Mark Hook, Global PR Director, Brightpearl considers the long-term impact of Covid-19 on the retail industry.
The pandemic has placed a huge strain on British retailers. There’s no doubt it is creating dramatic changes in how and where we shop, and its likely we’ll new trends over the next year as we become more adjusted to changes in income and at-home working patterns.
The New Covid consumer
A recent new study by Brightpearl has thrown up some surprising insights on how we’ll shop next year, with Brits expected to up their online spending by more than 40%. One of the more interesting shifts in spending habits since Covid though has been the switch to more local shopping and a move away from chains.
In a change that reflects our increasing at-home working environments, 63% of British shoppers said that they will shop more with local businesses over the next 12 months. This demonstrates the profound effect that the Coronavirus has had on our day-to-day thinking, habits and behaviours.
In the midst of a pandemic this behaviour might be excused as being a response to the ongoing fear of the virus. This argument implies that when the pandemic eventually comes to an end, we’ll slip back into old shopping routines – but is this really the case?
The new consumer study seems to suggest that our local shopping behaviours will not be reversed, with 7 in 10 people who have switched to shopping locally planning to continue those habits throughout the next year. What’s becoming clearer is that local High Street shopping is more compatible with our working from home routines, and these destinations may prosper over the next 12 months.
Retail Must Think Local in 2021
Renewed support for local stores is a positive – but it’s likely to come at a cost for retailers and brands located in city centres with a predicted 67% drop in city centre footfall over the next year, according to the same research.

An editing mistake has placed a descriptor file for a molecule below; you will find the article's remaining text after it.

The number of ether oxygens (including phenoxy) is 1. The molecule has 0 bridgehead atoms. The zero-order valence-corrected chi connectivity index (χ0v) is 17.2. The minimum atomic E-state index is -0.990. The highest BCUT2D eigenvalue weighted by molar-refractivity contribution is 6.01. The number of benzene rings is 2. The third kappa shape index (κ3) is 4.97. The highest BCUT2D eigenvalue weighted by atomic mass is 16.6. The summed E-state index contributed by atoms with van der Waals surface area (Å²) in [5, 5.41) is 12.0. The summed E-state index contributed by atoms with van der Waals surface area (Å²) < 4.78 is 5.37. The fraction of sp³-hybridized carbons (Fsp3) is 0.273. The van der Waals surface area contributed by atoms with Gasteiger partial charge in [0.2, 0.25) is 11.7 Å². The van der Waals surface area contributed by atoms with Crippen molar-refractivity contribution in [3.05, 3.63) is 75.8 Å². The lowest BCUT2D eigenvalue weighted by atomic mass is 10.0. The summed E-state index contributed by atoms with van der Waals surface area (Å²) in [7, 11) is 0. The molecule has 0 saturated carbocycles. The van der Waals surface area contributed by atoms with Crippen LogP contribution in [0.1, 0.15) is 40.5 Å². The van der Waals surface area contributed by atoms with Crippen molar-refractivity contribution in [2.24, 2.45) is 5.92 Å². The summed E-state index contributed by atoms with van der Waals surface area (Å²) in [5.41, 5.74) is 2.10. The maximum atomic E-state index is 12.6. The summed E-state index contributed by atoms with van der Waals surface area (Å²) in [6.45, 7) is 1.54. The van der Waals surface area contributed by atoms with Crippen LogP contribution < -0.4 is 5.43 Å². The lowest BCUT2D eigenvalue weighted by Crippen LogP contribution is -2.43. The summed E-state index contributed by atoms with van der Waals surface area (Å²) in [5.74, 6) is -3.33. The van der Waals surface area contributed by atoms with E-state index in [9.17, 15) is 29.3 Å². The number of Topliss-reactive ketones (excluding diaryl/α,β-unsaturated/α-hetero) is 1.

A significant proportion of retailers – 1 in 5 – are now actively planning to move stores out of major city centres and into local high streets within the next 12 months, and this could have a hugely significant impact on the makeup of local communities.
But with customers relocating online and of course to the suburbs and rural towns retailers have to respond quickly to these covid-inspired changes, and do so with greater levels of innovation. At Brightpearl, many companies we work with are already looking into adding more delivery options which support customers’ increased preference for local shopping – a strategy that makes a lot of sense. In a world where consumers will almost certainly want the option to pick up their online shopping from a local collection point, online retailers should consider adding local Click & Collect points to their delivery offering to capitalise on local footfall and increase revenues.
This is no easy feat though, and retailers and brands offering local collection, potentially at hundreds of locations across the country, will need an accurate picture of inventory so that shoppers can select the most convenient location and not be disappointed when they arrive to pick up their product. To pull off this service successfully, companies will need systems underpinning their retail operations that enable this type of advanced fulfillment – alongside flexibility in how orders are fulfilled, and the ability to accurately manage multi-location inventory management.
Embrace New Trends For Long-term Gain
Consumers may have begun shopping closer to home out of necessity but they are rediscovering local shopping, they like it, and this trend will be sticking around for the long-term.
The old normal of 2019 and the early months of 2020 are almost certainly gone for good, and retailers and brands must wake up to this reality. A new customer has emerged with different priorities and expectations. Smaller players that are able to make rapid adjustments, utilize systems and tools to offer new local services and experiences – and pre-pandemic levels of convenience and speed to boot – can be more competitive and reach many new customers over the next year.
Covid may have breathed new life into the local High Street, but the onus is now on retailers to realise the long-term potential this trend presents.
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